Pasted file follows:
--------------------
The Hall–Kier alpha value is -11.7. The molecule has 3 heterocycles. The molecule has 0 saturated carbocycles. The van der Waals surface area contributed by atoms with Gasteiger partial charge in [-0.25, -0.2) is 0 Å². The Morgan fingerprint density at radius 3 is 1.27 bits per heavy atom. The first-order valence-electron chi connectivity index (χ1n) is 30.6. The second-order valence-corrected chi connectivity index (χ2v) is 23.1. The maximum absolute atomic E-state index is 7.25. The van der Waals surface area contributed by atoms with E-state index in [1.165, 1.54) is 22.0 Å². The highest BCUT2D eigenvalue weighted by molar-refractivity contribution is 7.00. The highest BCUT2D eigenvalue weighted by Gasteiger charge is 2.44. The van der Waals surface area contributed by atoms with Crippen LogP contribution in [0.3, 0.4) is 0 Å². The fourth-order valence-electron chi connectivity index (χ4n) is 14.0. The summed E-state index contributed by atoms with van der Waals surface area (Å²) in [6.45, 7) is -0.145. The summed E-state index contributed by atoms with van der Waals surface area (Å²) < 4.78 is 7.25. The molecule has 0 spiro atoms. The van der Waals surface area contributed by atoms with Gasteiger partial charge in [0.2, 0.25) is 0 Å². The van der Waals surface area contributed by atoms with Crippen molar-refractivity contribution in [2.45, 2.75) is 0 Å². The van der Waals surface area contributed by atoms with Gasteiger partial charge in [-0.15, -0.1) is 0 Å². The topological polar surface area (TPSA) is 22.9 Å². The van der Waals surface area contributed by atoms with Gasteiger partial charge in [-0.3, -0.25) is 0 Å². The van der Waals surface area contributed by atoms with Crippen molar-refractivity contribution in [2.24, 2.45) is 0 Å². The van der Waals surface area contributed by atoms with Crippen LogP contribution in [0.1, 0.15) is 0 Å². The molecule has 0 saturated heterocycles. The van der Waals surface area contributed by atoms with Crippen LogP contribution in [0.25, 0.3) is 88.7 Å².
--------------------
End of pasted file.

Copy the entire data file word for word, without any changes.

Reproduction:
The Hall–Kier alpha value is -11.7. The molecule has 3 heterocycles. The molecule has 0 saturated carbocycles. The van der Waals surface area contributed by atoms with Gasteiger partial charge in [-0.25, -0.2) is 0 Å². The Morgan fingerprint density at radius 3 is 1.27 bits per heavy atom. The first-order valence-electron chi connectivity index (χ1n) is 30.6. The second-order valence-corrected chi connectivity index (χ2v) is 23.1. The maximum absolute atomic E-state index is 7.25. The van der Waals surface area contributed by atoms with E-state index in [1.165, 1.54) is 22.0 Å². The highest BCUT2D eigenvalue weighted by molar-refractivity contribution is 7.00. The highest BCUT2D eigenvalue weighted by Gasteiger charge is 2.44. The van der Waals surface area contributed by atoms with Crippen LogP contribution in [0.3, 0.4) is 0 Å². The fourth-order valence-electron chi connectivity index (χ4n) is 14.0. The summed E-state index contributed by atoms with van der Waals surface area (Å²) in [6.45, 7) is -0.145. The summed E-state index contributed by atoms with van der Waals surface area (Å²) < 4.78 is 7.25. The molecule has 0 spiro atoms. The van der Waals surface area contributed by atoms with Gasteiger partial charge in [0.2, 0.25) is 0 Å². The van der Waals surface area contributed by atoms with Crippen molar-refractivity contribution in [2.45, 2.75) is 0 Å². The van der Waals surface area contributed by atoms with Gasteiger partial charge in [-0.15, -0.1) is 0 Å². The topological polar surface area (TPSA) is 22.9 Å². The van der Waals surface area contributed by atoms with Gasteiger partial charge in [-0.3, -0.25) is 0 Å². The van der Waals surface area contributed by atoms with Crippen molar-refractivity contribution in [2.24, 2.45) is 0 Å². The van der Waals surface area contributed by atoms with Crippen LogP contribution in [0.1, 0.15) is 0 Å². The molecule has 0 saturated heterocycles. The van der Waals surface area contributed by atoms with Crippen LogP contribution in [0.25, 0.3) is 88.7 Å².